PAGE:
There was optimism that the end of the Cold War also meant the end of the threat of nuclear war. The doctrine of ‘deterrence’ as a reason for maintaining nuclear weapons argued that peace was maintained in the world through a balance of power. That balance was stabilized by the threat of mutual annihilation; of course not a balance of power, but rather a balance of terror. It was this terror that we thought had become a thing of the past as the Soviet Union imploded and then fragmented.
Our optimism was brief. The furore around the development of uranium enriching technology by Iran is a case in point. It is indeed a troubling development when there is the potential to use this programme in order to develop nuclear weapons. Mohamed El Baradei in following the guidelines of the Non-proliferation Treaty is quite right to be concerned about the goings on there. However, making sense of this development, whether it is of a sinister nature as George Bush claims, or benign, as the Iranian government claims, must be placed in a wider context, which is not simply about the honesty of the leadership of Iran, but which is both a product and a reflection of practices that have unfolded in the world over the last few years quite independent of Iran, with consequences inside of it.
There are those who are quite rightly skeptical about the reasons for the ‘international’ concern with Iran’s uranium enriching programme. Surely, if possessing nuclear weapons in and of themselves are so problematic, then why are we not going to the security council in order to reprimand the USA, France, India, Pakistan and Israel? These skeptics note that if the rule applies, then surely it must apply equally to everyone. Seen from this perspective, the focus on Iran is seen as just the latest volley fired against Islam by the ‘West’. However, rather than being illuminating or explanatory, this view is symptomatic of the moment we live in. That this view is symptomatic of the moment we inhabit is more apparent when you follow that argument to its logical conclusion: “if they can have so can we, and if they have it, so should we”.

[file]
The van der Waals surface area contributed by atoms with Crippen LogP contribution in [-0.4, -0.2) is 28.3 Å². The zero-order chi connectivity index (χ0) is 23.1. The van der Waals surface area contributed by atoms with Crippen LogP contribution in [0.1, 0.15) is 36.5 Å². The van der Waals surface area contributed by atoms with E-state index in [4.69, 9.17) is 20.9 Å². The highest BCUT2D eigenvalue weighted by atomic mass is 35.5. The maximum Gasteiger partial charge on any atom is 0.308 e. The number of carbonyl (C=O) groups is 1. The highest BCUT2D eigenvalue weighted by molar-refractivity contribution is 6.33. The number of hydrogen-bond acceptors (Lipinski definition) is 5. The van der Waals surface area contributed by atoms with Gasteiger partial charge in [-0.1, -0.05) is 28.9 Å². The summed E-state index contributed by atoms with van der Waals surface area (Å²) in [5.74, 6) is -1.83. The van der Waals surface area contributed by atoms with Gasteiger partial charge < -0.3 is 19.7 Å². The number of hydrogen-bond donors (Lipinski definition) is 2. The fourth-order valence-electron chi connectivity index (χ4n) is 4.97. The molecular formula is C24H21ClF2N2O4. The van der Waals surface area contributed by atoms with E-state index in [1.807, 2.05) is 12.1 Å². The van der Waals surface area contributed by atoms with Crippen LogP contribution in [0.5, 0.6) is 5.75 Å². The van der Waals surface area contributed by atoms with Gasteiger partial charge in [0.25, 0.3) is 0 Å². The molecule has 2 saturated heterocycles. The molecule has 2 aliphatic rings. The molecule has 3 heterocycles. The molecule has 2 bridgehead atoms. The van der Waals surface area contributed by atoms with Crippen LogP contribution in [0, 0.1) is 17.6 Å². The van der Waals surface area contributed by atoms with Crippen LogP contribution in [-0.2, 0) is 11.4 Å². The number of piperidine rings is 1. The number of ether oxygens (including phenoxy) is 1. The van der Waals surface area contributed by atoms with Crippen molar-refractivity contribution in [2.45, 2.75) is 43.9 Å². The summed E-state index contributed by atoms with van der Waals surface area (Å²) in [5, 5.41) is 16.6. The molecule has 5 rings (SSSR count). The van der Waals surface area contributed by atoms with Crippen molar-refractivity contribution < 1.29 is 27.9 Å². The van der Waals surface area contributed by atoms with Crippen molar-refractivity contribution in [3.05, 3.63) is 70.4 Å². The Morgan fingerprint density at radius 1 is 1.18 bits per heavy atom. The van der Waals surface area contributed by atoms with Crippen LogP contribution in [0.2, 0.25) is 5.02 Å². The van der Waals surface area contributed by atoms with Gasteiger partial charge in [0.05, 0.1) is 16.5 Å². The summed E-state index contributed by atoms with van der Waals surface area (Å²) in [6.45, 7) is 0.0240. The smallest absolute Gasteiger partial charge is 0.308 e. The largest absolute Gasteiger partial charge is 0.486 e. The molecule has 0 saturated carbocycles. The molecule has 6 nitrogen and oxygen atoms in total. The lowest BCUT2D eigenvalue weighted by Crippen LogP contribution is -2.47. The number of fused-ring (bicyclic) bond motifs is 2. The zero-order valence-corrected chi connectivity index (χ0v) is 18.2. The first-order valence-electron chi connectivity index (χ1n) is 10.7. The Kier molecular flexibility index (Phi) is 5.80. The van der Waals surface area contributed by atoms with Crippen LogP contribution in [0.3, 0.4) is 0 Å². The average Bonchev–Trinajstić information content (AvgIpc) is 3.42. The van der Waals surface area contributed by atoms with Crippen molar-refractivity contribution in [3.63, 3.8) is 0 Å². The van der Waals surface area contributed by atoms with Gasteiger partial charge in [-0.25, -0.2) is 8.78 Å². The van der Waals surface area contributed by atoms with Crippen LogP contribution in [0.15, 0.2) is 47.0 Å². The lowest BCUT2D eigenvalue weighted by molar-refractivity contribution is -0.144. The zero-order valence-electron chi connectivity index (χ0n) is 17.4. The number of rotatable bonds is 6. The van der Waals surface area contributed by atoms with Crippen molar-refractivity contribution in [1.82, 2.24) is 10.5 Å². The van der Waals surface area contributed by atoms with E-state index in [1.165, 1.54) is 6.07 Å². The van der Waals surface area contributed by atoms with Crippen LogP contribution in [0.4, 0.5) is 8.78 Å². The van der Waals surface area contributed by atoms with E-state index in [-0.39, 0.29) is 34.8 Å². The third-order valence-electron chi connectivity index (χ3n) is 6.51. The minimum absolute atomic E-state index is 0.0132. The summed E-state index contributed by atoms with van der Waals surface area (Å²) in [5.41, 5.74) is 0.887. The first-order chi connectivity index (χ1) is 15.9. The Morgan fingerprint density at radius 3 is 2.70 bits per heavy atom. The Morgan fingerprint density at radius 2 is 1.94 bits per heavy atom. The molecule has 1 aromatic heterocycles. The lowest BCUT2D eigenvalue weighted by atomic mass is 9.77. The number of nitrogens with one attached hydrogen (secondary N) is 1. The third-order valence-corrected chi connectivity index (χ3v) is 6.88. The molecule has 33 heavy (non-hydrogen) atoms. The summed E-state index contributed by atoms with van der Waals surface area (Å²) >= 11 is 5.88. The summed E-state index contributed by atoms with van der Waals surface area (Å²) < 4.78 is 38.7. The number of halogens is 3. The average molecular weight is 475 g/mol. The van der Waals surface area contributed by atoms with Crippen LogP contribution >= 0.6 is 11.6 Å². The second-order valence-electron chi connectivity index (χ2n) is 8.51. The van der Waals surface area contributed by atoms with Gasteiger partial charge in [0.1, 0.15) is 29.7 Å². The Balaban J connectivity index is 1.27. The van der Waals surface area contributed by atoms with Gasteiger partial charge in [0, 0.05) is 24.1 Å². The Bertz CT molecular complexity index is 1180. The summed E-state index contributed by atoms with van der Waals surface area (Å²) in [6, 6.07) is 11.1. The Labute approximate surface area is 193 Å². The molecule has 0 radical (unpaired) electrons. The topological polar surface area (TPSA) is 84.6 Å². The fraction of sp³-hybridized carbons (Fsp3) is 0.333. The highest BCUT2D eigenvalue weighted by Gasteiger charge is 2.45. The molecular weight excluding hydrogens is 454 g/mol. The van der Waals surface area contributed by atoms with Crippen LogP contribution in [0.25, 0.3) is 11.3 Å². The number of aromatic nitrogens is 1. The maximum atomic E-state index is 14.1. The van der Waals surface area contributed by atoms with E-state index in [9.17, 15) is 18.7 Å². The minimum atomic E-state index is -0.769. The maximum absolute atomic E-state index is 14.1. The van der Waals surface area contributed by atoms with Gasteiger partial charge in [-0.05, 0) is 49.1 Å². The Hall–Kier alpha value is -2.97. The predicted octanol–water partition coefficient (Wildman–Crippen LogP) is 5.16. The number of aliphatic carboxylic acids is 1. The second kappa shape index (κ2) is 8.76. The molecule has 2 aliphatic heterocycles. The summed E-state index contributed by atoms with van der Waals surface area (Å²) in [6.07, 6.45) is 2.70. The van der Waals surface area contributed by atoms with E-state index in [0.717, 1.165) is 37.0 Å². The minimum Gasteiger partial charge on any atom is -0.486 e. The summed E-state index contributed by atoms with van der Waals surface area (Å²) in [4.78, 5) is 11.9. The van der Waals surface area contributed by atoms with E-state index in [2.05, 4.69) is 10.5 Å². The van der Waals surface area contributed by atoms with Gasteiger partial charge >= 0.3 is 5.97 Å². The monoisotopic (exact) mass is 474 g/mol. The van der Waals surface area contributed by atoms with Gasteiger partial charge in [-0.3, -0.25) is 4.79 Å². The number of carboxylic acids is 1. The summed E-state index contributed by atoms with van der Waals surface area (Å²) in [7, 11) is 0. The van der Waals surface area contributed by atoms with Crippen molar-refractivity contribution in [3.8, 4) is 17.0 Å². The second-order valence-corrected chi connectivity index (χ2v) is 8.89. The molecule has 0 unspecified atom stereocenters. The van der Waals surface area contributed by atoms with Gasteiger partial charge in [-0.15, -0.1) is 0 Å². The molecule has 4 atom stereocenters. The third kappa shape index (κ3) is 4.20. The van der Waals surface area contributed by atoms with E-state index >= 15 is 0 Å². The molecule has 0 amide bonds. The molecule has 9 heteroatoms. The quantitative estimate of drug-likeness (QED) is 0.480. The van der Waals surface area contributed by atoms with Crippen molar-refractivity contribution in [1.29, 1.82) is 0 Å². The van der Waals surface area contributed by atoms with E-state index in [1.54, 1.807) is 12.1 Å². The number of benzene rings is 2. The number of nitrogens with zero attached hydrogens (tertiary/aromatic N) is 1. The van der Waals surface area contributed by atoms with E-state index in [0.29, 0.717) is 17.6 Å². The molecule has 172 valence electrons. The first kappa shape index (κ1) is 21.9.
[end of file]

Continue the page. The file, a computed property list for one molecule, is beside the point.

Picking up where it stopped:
A turning point occurred in the run up to the war on Iraq and one of the many appalling consequences of that turning point is what we are dealing with now. Up until then the idea of pre-emptive military action was an agreed-upon taboo in the international community. Let us not forget that following the failure to secure UN-backing for an attack on Iraq, the United States opted for a new reason to oust Saddam Hussein- self defence.
Let’s be clear, the right to self-defence is enshrined in the UN-charter, in article 51, which explicitly states that “nothing in the present Charter shall impair the inherent right of individual or collective self-defence if an armed attack occurs against a Member of the United Nations, until the Security Council has taken measures necessary to maintain international peace and security.”
And herein was the problem for the US administration. The charter presumes that an attack had to have occurred. In the face of no direct or convincing evidence linking the 9/11 attack to Iraq, George Bush declared that it was now acceptable to use pre-emptive force: “If we wait for threats to fully materialize, we will have waited too long”.
And so a war was launched on the basis of a now baseless assumption that Iraq possessed weapons of mass destruction. Why? ‘Because he tried to kill my daddy’ was one of the tear-jerkers we were offered at the time, amongst others in that ghastly drumroll in the desert. This was a turning point since it has created the conditions for ‘deterrence’ to sneak its way back into policy doctrines of national security. The only thing, some countries who feel unpopular with the US will rationalize, that stands between us and an invasion is that we have something that will act as a possible deterrent to uncle Sam’s army. And the lesson of the Cold War was that nothing works better than a nuclear weapon.
What is at stake here is sovereignty. And, rightly or wrongly, some in Iran might feel that they could be a target of the United States, and that the only convincing deterrent is remains a nuclear weapon. Yes, we must argue unconditionally against nuclear proliferation, but we also keep in mind the actions that have set off this latest controversy. And those actions do not lie in Tehran, they lie in Washington. So, its not only that the rules apply equally, but that responsibility must apply equally too, if we are to resolve this crisis constructively.
SUREN PILLAY is a senior lecturer in the Dept. of Political Studies at the University of the Western Cape in South Africa.